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Upon breaking up with my first true love, a delightful young gentleman whom I still affectionately refer to as "evil incarnate," I invented the ultimate my-boyfriend-has-just-dumped-me food. Prehistoric man came up with the wheel, Steve Jobs created the iPod, but let the record show that it was I who brought the world the dessert potato. Yes, the dessert potato, because nothing says "I'm hurting" quite like a woman who hasn't showered in nine days chowing down on a Yukon Gold that's been slathered in sprinkles and marshmallow fluff while the greatest hits of Janis Ian play on in an endless loop of sheer misery.

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I like my pizza like I like my men: hot, no-nonsense, and covered in melted mozzarella and fresh mushrooms. And though I've never been especially religious (this despite the fact that I once saw a yam that was an absolute dead ringer for Golda Meir), I'm telling you that as transcendent experiences go, it's pretty hard to beat Buddy's Pizza in Detroit, Michigan. I could rhapsodize about the pure perfection that is Buddy's pillowy yet crackly crust with its ever so slightly fried edges and almost golden center. I could gush endlessly over the harmonic convergence of sauce and cheese, the hint of garlic and oregano, the touch of provolone, but for reasons that will never be entirely clear my editor has refused to provide the 33 extra pages I requested. Just know this: Despite everybody saying that when the country gets a cold, Detroit goes straight to bed with the flu, that it's got the highest unemployment rate, the most messed-up housing market, that the last one out should be sure to turn off the lights, I still believe in the Red Wings, the auto workers, and Smokey Robinson. I had Buddy's on my first date, I had it at my sweet 16, I had it the night before I moved to New York City, I have it every time I come home, and I can assure you that where there is Buddy's Pizza, there is hope.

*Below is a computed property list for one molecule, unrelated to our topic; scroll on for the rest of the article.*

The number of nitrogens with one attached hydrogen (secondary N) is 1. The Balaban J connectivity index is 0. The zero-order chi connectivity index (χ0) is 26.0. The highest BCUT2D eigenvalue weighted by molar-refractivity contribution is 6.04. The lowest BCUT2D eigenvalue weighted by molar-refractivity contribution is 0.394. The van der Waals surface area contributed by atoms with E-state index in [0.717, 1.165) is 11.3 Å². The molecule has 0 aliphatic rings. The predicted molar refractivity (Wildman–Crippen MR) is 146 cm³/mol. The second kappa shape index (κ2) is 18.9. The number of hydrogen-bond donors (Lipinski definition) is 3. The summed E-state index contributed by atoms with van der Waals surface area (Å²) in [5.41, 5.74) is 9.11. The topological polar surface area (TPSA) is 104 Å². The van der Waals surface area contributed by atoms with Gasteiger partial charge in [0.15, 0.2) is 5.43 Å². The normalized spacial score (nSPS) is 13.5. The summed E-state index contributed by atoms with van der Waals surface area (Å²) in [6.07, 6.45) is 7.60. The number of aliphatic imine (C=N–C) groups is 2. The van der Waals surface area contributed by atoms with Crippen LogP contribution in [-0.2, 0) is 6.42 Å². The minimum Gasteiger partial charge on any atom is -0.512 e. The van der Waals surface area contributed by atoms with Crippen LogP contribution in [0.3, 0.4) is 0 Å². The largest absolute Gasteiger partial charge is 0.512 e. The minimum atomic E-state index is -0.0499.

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I own a food processor that slices and dices, shreds and minces like nobody's business. But it seldom sees the light of day, because I have this other gadget, an ancient hand chopper consisting of two curved metal blades attached to an ordinary handle; also attached are some of the loveliest memories I own.

We are standing in my mother's kitchen. We are both a little eccentric, a little complicated—my grandmother and me. I am 5, and she is 70, or I am 31 and she is 96, it doesn't matter, the ritual remains unchanged: Into the biggest wooden bowl I've ever seen go whatever peppers, red and green, can be found in the fridge. Carrots and parsnips are peeled and tossed in, too, along with celery stalks, potatoes, tomatoes, onions, and the odd bulb of fennel. Next my grandmother takes hold of the chopper that her mother and very possibly her mother's mother once used, and begins the serious work of bouncing the blades up and down till the bowl is filled with chunks and cubes and a green, earthy fragrance. Now it's my turn. The paint on the handle may be chipped, but the blades are as sharp as ever. I rock them back and forth until a bright confetti of fresh vegetables is ready to be added to the beef bones simmering on the stove.

We made this soup a hundred times but I can't recall a single conversation we had while we did it. I know she taught me to clean up as I go along. I know she believed it was sinful to waste even a scrap of food. I know she missed her mother till the day she died. And I know one day my daughter will learn to make soup with an old-fashioned handheld chopper that's missing just a little bit of paint on its antique handle.

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